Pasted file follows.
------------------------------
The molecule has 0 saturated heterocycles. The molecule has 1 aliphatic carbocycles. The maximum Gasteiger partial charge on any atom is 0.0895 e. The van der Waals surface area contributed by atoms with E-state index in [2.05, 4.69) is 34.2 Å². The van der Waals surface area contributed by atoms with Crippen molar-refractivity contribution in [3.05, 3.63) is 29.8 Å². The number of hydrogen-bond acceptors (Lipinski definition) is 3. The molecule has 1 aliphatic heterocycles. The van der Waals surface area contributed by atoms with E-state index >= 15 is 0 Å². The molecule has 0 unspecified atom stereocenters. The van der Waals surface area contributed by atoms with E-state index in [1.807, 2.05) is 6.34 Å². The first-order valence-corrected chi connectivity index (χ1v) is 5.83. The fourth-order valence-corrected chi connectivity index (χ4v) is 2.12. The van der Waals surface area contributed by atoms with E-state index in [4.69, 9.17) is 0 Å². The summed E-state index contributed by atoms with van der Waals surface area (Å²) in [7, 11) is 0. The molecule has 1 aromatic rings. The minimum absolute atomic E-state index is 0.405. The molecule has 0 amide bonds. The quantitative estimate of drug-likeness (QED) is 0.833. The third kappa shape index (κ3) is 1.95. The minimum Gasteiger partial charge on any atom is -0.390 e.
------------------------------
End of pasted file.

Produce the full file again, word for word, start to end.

The molecule has 0 saturated heterocycles. The molecule has 1 aliphatic carbocycles. The maximum Gasteiger partial charge on any atom is 0.0895 e. The van der Waals surface area contributed by atoms with E-state index in [2.05, 4.69) is 34.2 Å². The van der Waals surface area contributed by atoms with Crippen molar-refractivity contribution in [3.05, 3.63) is 29.8 Å². The number of hydrogen-bond acceptors (Lipinski definition) is 3. The molecule has 1 aliphatic heterocycles. The van der Waals surface area contributed by atoms with E-state index >= 15 is 0 Å². The molecule has 0 unspecified atom stereocenters. The van der Waals surface area contributed by atoms with E-state index in [1.807, 2.05) is 6.34 Å². The first-order valence-corrected chi connectivity index (χ1v) is 5.83. The fourth-order valence-corrected chi connectivity index (χ4v) is 2.12. The van der Waals surface area contributed by atoms with E-state index in [4.69, 9.17) is 0 Å². The summed E-state index contributed by atoms with van der Waals surface area (Å²) in [7, 11) is 0. The molecule has 1 aromatic rings. The minimum absolute atomic E-state index is 0.405. The molecule has 0 amide bonds. The quantitative estimate of drug-likeness (QED) is 0.833. The third kappa shape index (κ3) is 1.95. The minimum Gasteiger partial charge on any atom is -0.390 e.